# Show that the carré du champ operator is nonnegative

Let

• $$(E,\mathcal E)$$ be a measurable space
• $$\mathcal M_b(E,\mathcal E):=\left\{f:E\to\mathbb R\mid f\text{ is bounded and }\mathcal E\text{-measurable}\right\}$$
• $$(\kappa_t)_{t\ge0}$$ be a Markov semigroup on $$(E,\mathcal E)$$ and $$\kappa_tf:=\int\kappa_t(\;\cdot\;,{\rm d}y)f(y)\tag1$$ for $$f\in\mathcal M_b(E,\mathcal E)$$ and $$t\ge0$$
• $$\mu$$ be a probability measure on $$(E,\mathcal E)$$ subinvariant with respect to $$(\kappa_t)_{t\ge0}$$

It's easy to see that $$(\kappa_t)_{t\ge0}$$ is a contraction semigroup on $$\left(\mathcal M_b(E,\mathcal E),\left\|\;\cdot\;\right\|_{L^2(\mu)}\right)$$ and hence has a unique extension to a contraction semigroup on $$L^2(\mu)$$. Let $$(\mathcal D(A),A)$$ denote the generator of that semigroup.

Let $$f\in\mathcal D(A)$$ such that $$f^2\in\mathcal D(A)$$. I want to show that $$Af^2\ge 2fAf.\tag2$$

The crucial point might be the following: If $$g:E\to\mathbb R$$ is $$\mathcal E$$-measurable and $$(\kappa_t|g|)(x)<\infty$$ for all $$x\in E$$, then $$\varphi\left(\left(\kappa_tg\right)(x)\right)\le\left(\kappa_t\left(\varphi(g)\right)\right)(x)\;\;\;\text{for all }x\in E\tag3$$ for all convex $$\varphi:\mathbb R\to\mathbb R$$ by Jensen's inequality (Clearly, for the question we would take $$\varphi(x)=x^2$$).

However, it's not clear to me how (and if at all) $$(3)$$ extends to $$g\in L^2(\mu)$$.$$^1$$

Clearly, we know that there is a $$(g_n)_{n\in\mathbb N}\subseteq\mathcal M_b(E,\mathcal E)$$ with $$|g_n|\le|g|\;\;\;\text{for all }n\in\mathbb N\tag4$$ and $$g_n\xrightarrow{n\to\infty}g\tag5.$$ By the dominated convergence theorem (and construction of $$(\kappa_t)_{t\ge0}$$), $$\left\|\kappa_tg_n-\kappa_tg\right\|_{L^2(\mu)}\le\left\|g_n-g\right\|_{L^2(\mu)}\xrightarrow{n\to\infty}0\tag6\;\;\;\text{for all }t\ge0.$$ $$(3)$$ holds for $$g=g_n$$. Moreover, we could extract a subsequence $$\left(g_{n_k}\right)_{k\in\mathbb N}$$ with $$g_{n_k}\xrightarrow{k\to\infty}g\;\;\;\mu\text{-almost surely}\tag7.$$ But that doesn't mean (does it?)$$^2$$ that $$\kappa_tg_{n_k}\xrightarrow{k\to\infty}\kappa_tg\;\;\;\mu\text{-almost surely for all }t\ge0\tag8.$$ So, I'm stuck at this point.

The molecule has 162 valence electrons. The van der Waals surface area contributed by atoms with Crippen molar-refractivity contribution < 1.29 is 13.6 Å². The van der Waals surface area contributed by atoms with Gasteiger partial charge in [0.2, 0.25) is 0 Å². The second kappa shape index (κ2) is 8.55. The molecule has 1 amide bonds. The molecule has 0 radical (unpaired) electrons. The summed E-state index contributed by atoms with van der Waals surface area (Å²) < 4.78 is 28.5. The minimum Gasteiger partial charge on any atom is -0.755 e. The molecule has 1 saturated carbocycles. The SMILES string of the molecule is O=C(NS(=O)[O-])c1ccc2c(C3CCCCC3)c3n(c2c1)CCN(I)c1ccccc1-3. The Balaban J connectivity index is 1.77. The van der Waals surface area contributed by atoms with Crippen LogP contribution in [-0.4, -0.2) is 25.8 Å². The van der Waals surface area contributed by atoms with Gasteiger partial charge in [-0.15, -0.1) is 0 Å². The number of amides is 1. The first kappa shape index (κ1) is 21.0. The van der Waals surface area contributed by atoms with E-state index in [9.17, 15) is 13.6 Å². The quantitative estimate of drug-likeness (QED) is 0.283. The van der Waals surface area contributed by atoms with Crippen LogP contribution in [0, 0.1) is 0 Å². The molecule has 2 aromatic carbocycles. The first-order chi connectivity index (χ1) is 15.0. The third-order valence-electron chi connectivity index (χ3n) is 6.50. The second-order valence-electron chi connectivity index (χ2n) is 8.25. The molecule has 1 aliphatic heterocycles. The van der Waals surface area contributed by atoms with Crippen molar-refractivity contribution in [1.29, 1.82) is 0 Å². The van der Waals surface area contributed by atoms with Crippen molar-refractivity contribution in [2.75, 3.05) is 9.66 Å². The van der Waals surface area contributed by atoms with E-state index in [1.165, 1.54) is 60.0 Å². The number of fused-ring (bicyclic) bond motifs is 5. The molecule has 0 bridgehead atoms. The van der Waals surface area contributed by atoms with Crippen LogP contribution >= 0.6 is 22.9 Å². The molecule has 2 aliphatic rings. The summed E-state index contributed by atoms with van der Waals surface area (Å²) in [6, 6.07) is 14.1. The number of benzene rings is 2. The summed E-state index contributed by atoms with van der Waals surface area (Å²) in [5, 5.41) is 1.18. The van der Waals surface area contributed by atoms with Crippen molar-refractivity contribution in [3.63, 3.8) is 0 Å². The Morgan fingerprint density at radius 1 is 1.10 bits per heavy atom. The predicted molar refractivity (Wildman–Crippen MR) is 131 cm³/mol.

$$^1$$ One may note that, by subinvariance, $$(\kappa_t|g|)(x)<\infty$$ for $$\mu$$-almost all $$x\in E$$, but I hope that $$(3)$$ can be proved by a general extension argument.

$$^2$$ Maybe we can argue that $$\left|\kappa_tg_{n_k}-\kappa_tg_{n_l}\right|\le\kappa_t\left|g_{n_k}-g_{n_l}\right|\xrightarrow{k,\:l\to\infty}0\tag9$$ (pointwise) by the dominated convergence theorem and hence $$\left(\left(\kappa_tg_{n_k}\right)(x)\right)_{k\in\mathbb N}$$ is Cauchy for all $$x\in E$$.

• What are these functions $f$ and $f_{n_k}$ in Eq. (8)? Anyway, the case $\phi(x)=x^2$ seems easier because you can use monotonicity arguments. – MaoWao Feb 6 at 14:16
• @MaoWao They should be $g$ and $g_{n_k}$ instead. Feel free to assume $\varphi(x)=x^2$. (But I'm interested in the general case too) – 0xbadf00d Feb 6 at 16:21

First of all note that for any $$g \in L^2(\mu)$$ we have

$$(\kappa_t g)^2 \leq \kappa_t(g^2) \quad \text{\mu-almost everywhere}\tag{1}$$

where the exceptional null set may depend on $$t \geq 0$$ and $$g$$; this follows by a standard approximation procedure, see @MaoWao's answer for details.

Now let $$f \in D(A)$$ be such that $$f^2 \in D(A)$$. Set $$t_n := 1/n$$ for $$n \in \mathbb{N}$$. Because of $$(1)$$ there exists a $$\mu$$-null set $$N_0$$ such that

$$(\kappa_{t_n}f)^2(x)\leq \kappa_{t_n} (f^2)(x) \quad \text{for all x \in E \backslash N_0, n \in \mathbb{N}}$$

i.e.

$$\frac{1}{t_n} \big[ \kappa_{t_n} (f^2)(x)-f(x)^2 \big] -\frac{1}{t_n} \big[ (\kappa_{t_n} f)^2(x) -f(x)^2 \big] \geq 0 \quad \text{for all x \in E \backslash N_0, n \in \mathbb{N}.} \tag{2}$$

Since $$f \in D(A)$$ we have $$Af = \lim_{t \to 0} t^{-1} (\kappa_tf-f)$$ in $$L^2(\mu)$$; in particular, we can choose a subsequence $$(t_n')$$ of $$(t_n)$$ such that

$$Af(x) = \lim_{n \to \infty} \frac{\kappa_{t_n'}f(x)-f(x)}{t_n'}, \quad x \in E \backslash N_1 \tag{3}$$ for a $$\mu$$-null set $$N_1$$.Note that this implies in particular

$$\kappa_{t_n'} f(x) \xrightarrow[]{n \to \infty} f(x), \qquad x \in E \backslash N_1. \tag{4}$$ Similarly, $$f^2 \in D(A)$$ implies that there exists a $$\mu$$-null set $$N_2$$ and a further subsequence $$(t_n'')$$ of $$(t_n')$$ such that